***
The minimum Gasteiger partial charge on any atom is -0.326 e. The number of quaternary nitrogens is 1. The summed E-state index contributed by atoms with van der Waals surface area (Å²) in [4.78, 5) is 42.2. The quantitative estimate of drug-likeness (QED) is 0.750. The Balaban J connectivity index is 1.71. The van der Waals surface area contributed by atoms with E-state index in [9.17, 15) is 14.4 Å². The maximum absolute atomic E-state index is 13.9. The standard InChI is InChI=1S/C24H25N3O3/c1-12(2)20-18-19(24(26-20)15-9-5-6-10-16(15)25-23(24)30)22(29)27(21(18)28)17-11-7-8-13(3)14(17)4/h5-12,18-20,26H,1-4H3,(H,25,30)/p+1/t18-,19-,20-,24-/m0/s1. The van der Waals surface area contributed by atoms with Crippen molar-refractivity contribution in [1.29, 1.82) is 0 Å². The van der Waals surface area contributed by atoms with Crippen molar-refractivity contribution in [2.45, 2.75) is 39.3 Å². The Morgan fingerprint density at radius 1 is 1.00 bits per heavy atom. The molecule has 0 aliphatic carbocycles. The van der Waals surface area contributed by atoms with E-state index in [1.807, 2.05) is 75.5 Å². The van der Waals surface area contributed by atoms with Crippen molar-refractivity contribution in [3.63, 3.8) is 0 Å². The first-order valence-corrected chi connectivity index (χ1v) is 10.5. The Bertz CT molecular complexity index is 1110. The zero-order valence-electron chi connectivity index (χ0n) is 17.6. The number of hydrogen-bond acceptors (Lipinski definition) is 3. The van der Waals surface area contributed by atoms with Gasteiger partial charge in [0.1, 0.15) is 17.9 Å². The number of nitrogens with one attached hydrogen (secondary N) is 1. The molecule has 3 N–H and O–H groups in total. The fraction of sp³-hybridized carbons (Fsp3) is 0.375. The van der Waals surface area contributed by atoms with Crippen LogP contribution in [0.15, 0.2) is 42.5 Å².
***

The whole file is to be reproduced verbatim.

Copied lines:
The minimum Gasteiger partial charge on any atom is -0.326 e. The number of quaternary nitrogens is 1. The summed E-state index contributed by atoms with van der Waals surface area (Å²) in [4.78, 5) is 42.2. The quantitative estimate of drug-likeness (QED) is 0.750. The Balaban J connectivity index is 1.71. The van der Waals surface area contributed by atoms with E-state index in [9.17, 15) is 14.4 Å². The maximum absolute atomic E-state index is 13.9. The standard InChI is InChI=1S/C24H25N3O3/c1-12(2)20-18-19(24(26-20)15-9-5-6-10-16(15)25-23(24)30)22(29)27(21(18)28)17-11-7-8-13(3)14(17)4/h5-12,18-20,26H,1-4H3,(H,25,30)/p+1/t18-,19-,20-,24-/m0/s1. The van der Waals surface area contributed by atoms with Crippen molar-refractivity contribution in [1.29, 1.82) is 0 Å². The van der Waals surface area contributed by atoms with Crippen molar-refractivity contribution in [2.45, 2.75) is 39.3 Å². The Morgan fingerprint density at radius 1 is 1.00 bits per heavy atom. The molecule has 0 aliphatic carbocycles. The van der Waals surface area contributed by atoms with E-state index in [1.807, 2.05) is 75.5 Å². The van der Waals surface area contributed by atoms with Crippen molar-refractivity contribution in [3.63, 3.8) is 0 Å². The first-order valence-corrected chi connectivity index (χ1v) is 10.5. The Bertz CT molecular complexity index is 1110. The zero-order valence-electron chi connectivity index (χ0n) is 17.6. The number of hydrogen-bond acceptors (Lipinski definition) is 3. The van der Waals surface area contributed by atoms with Gasteiger partial charge in [0.1, 0.15) is 17.9 Å². The number of nitrogens with one attached hydrogen (secondary N) is 1. The molecule has 3 N–H and O–H groups in total. The fraction of sp³-hybridized carbons (Fsp3) is 0.375. The van der Waals surface area contributed by atoms with Crippen LogP contribution in [0.15, 0.2) is 42.5 Å².